This week, on Issue at Hand! We explore space — or, at least, the space setting in superhero comics, and why it’s so different from a lot of other modern science fiction.
And in our space explorations, I touch on one creator whose career charted the boundaries of every superhero universe he worked in. When we talk about the artists and creators who built the foundations of our modern superhero universes, it’s often the case that their most notable work is for either Marvel or DC. Jack Kirby is the rare example of a creator who was there at the very beginning of the genre — co-creating one of the titans of superhero comics, Captain America — and also went on to have a huge effect on both of the two dominant superhero settings in American comics.
So, as this week’s supplemental reading for Issue at Hand, let’s talk about Jack “the King” Kirby.
Like a lot of creatives in the same time and place, Kirby and longtime partner Joe Simon immediately attempted to negotiate for better pay and more respect from their publisher, without success. But unlike a lot of their contemporaries, they were able to use the success of their biggest creation, Captain America, to leave that publisher and easily land a new, better paying job. Within a couple years of Captain America’s creation, the two had left Timely Comics (which would later become Atlas, and then Marvel, Comics) for National Comics Publications (which would later become DC Comics).
After serving in World War II, and after essentially creating the incredibly popular post-war sub-genre of American romance comics and after co-founding his own comic publisher, Kirby freelanced for both Atlas Comics and National Comics Publications for the rest of his comics career, moving from Marvel to DC and back again, when he butted heads with the publishers over contract negotiations.
In the ‘60s, after inventing a few of Marvel’s little-known but still incredibly long-lived monstrous characters, like Groot and Fin Fang Foom, Kirby teamed with Stan Lee to take on the small task of creating the modern superhero as we know it. He spent the first half of the ‘70s at DC, and the latter back at Marvel, creating the foundation of each universe’s cosmic cosmology.
At the age of 54, Kirby crafted the New Gods for DC, a series of characters embodying his most well-trod themes. Two planets, at constant war, one light and one dark, each populated by a cast of characters who called themselves gods — but were more powerful than they ever seemed strictly divine. The ruler of the dark planet Apokolips, a titanic figure known as Darkseid, would become one of Superman’s most powerful foes.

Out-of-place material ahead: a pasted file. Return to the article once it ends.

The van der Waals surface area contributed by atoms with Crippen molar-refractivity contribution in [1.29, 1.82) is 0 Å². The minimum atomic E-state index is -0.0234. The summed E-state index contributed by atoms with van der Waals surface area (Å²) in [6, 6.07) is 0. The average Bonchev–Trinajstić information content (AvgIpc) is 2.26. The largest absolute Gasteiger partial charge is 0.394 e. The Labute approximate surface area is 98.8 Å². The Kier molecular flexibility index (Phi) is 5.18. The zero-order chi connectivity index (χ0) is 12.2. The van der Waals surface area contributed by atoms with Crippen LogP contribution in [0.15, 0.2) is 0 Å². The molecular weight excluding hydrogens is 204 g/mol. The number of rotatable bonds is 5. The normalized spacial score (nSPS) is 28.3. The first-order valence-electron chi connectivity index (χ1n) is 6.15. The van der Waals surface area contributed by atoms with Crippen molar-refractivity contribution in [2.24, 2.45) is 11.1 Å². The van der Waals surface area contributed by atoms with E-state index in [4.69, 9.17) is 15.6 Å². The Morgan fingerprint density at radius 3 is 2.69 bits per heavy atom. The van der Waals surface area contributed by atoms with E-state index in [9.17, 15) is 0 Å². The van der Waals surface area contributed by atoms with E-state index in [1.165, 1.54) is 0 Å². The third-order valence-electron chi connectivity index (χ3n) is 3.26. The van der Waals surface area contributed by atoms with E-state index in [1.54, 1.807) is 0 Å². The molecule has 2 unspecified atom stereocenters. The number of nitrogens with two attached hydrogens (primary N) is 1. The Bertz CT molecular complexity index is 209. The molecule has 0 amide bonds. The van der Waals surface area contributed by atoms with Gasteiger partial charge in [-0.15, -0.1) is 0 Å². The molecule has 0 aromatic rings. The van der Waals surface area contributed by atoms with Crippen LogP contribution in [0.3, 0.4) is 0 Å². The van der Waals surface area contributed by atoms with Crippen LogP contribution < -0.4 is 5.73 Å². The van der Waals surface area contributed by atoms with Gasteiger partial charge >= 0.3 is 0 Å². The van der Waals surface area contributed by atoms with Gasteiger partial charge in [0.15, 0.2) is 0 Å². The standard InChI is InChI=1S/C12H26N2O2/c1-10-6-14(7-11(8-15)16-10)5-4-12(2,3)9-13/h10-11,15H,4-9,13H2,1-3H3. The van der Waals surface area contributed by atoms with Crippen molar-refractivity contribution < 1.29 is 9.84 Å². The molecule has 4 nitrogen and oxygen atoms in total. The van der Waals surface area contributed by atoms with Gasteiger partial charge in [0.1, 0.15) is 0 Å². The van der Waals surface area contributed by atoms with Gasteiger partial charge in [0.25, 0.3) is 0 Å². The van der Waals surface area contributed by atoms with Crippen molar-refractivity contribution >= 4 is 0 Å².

In his final spate of work for Marvel Comics, when he was nearing his 60s, Kirby was still creating characters that would be sewn into the foundations of the company’s universe. The Eternals and the Celestials, a race of varied immortals whose adventures secretly inspired the whole of human mythology and a titanic species of alien figures who crafted the evolution of early man, respectively, both came from his pen.
Between them, Stan Lee and Kirby created the Fantastic Four, the original X-Men, Thor, Iron Man, the Hulk and Black Panther, invented the Avengers and revitalized Captain America, creating much of the Marvel universe from whole cloth. And I do mean between them — Lee would provide a minimal synopsis to the Marvel artists he worked with, in a process known as The Marvel Method. The artist would then pencil the entire issue, including coming up with the actual details of the plot, before the pages would be returned to Lee so he could fill in the dialogue.
Lee’s focus on flawed heroes is often brought up when explaining how a decades-younger superhero universe caught on with readers to the same extent as the already fully-fledged DC Comics setting. But Kirby’s penchant for the cosmic — stories that spanned dimensions, that looked into fantastic realms beyond the reach of science, that pulled up the rug on the mundane world to reveal the strange gods that set the path of the cosmos — was equally a part of Marvel’s magic. And Kirby’s approach to the dynamism of figure drawing, of panel layouts, of emphasizing action, expression and the illusion of movement, became the house style that all Marvel artists were asked to study, if not outright imitate.
So we owe Jack Kirby a lot, if we enjoy superhero comics or superhero films (add up the gross box office take from films based on Kirby’s work, and you get a number that exceeds $5,000,000,000) — but we especially owe him for contributing so much to the epic, cosmic underpinnings of those universes. Once you learn to recognize his design style and his favorite tropes, discovering the cosmology of DC and Marvel’s universes feels a little like being able to see the Matrix. Like being able to see the hand of the creator in the gods of the superhero world.